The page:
Should every church align with a living apostle?

16 06 2008

I’m enjoying Alan Hirsch’s two recent posts on apostolic ministry part 1 and part 2. He writes –

To conceptualize leadership as influence, think of a magnet and its effect on iron filings scattered on a sheet of paper. When the filings come into the orbit of influence of the magnet, they form a certain pattern which we all recognize from our school days. Leadership does exactly the same thing—it creates a field which in turn influences people in a certain way, just like the magnet’s influence on the iron filings. The presence of a great leader in a group of people changes the patterning of that group. For instance, Nelson Mandela’s appearance among a group of people will impact them in a significant way. His physical presence will be unmistakable and will change the social climate of the room. Apostolic leadership qualifies the mood of this influence, but the dynamics of influence operates in the same way. It is precisely this field, this matrix of apostolicity that is critical to the emergence of authentic missional church. Because it is the task of apostolic ministry to create environments wherein which the apostolic imagination of God’s people can be evoked, the spiritual gifts and ministries developed, wherein which the love and hope inspired by the gospel can be make known. For instance, John Wimber would have exerted just this sort of influence. Within two decades, Wimber altered the shape of evangelicalism and underscored the role of the Holy Spirit in mission and ministry in a way that has changed us forever. Just as we still feel the influence of a John Wesley even though none of us have met him. Influence is a field that changes behaviors.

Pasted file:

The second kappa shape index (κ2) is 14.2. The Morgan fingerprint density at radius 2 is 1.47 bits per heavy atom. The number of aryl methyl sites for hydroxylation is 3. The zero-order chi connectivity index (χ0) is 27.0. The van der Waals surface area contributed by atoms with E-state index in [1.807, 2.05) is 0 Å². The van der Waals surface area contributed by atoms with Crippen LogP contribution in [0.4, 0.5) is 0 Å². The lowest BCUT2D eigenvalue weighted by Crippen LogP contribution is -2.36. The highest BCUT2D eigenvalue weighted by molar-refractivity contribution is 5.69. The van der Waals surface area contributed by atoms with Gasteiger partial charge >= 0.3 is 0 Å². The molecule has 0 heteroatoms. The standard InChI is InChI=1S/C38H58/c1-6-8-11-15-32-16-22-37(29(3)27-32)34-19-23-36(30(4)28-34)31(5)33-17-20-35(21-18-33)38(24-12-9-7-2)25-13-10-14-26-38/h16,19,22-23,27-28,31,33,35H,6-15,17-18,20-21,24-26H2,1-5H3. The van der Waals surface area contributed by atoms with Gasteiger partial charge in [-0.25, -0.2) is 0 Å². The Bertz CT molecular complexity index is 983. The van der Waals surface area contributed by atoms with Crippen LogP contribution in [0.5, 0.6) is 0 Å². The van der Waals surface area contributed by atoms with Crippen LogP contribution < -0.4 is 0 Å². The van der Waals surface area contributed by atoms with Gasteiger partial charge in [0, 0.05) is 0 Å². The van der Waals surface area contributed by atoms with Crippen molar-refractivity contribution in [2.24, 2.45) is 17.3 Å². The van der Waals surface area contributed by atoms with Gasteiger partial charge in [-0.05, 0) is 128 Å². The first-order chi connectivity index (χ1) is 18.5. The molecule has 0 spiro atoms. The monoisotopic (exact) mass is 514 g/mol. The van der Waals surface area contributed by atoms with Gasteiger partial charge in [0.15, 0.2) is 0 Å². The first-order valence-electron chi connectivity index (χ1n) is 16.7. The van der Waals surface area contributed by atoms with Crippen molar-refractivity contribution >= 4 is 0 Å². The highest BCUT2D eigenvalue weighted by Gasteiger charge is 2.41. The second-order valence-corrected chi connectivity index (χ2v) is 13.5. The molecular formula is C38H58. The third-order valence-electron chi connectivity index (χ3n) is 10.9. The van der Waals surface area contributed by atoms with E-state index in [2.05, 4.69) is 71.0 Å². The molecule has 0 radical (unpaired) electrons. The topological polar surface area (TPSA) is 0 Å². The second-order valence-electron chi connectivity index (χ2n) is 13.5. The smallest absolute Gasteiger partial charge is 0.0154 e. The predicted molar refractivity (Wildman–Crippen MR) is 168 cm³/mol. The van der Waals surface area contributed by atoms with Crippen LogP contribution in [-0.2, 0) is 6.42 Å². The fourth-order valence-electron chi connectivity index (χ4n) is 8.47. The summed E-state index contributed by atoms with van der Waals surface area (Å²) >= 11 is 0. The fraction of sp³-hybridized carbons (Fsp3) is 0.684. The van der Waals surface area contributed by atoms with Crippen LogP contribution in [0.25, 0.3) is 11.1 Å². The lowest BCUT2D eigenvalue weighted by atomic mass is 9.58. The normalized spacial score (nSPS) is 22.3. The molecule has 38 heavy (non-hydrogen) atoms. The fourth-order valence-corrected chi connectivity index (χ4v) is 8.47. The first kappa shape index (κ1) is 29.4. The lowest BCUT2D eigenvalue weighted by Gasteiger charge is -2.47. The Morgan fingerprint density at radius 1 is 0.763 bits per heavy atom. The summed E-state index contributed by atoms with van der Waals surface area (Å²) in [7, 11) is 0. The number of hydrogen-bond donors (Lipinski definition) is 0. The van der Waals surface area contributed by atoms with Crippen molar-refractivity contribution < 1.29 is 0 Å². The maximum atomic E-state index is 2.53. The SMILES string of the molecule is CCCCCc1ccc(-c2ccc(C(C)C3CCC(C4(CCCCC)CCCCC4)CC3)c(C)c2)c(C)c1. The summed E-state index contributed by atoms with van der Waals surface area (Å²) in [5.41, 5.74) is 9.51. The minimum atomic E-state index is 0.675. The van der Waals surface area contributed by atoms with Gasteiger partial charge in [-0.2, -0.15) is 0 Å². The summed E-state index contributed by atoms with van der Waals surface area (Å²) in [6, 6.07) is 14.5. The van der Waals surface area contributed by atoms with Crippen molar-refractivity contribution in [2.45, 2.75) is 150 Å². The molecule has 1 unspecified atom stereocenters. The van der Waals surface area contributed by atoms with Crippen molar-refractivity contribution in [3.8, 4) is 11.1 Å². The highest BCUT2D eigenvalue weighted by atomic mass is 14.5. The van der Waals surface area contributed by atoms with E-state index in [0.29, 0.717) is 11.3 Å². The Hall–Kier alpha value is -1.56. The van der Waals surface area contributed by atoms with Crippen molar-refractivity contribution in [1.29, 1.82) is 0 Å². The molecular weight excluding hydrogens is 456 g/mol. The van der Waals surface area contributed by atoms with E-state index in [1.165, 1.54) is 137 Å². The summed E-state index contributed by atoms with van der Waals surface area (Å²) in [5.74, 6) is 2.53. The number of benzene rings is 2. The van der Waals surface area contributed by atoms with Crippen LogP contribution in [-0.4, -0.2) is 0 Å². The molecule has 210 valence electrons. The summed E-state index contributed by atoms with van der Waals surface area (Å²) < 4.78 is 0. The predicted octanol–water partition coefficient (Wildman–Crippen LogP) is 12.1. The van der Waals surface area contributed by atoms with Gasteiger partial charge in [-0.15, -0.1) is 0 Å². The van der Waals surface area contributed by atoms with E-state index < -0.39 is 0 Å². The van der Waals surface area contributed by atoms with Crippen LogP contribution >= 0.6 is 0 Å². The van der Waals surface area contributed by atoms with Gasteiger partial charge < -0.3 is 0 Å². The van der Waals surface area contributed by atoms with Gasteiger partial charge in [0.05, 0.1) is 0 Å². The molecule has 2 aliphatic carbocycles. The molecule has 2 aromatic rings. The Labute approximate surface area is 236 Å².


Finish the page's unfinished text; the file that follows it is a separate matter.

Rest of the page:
I asked the following question –

One thing I’m pondering regarding this apostolic influence is how it works when two apostolic influences collide.

For example, every denomination is aligned with an apostle, most likely the one who founded the group. But usually that person is dead making all of those churches inflexible.

It seems every church body must align itself with a LIVING apostle because there are always seasons where things must be altered.

When I talk to Vineyard pastors about change I’m battling the ghost of Wimbur, Methodist pastors, the ghost of Wesley etc.

Wimbur and Wesley might completely agree with a new direction but they are not alive to consider it so, instead, their apostolic work has been institutionalized and is, therefore, impervious to the work of a living apostle.

This seems a terrible tragedy because Pastors need access to apostolic ministry in order to make necessary course corrections and to be involved in explosive apostolic expansion.

How do we exist in a world where 95% of established churches have no access to living apostolic ministry and have a DNA that makes gaining that access unlikely?

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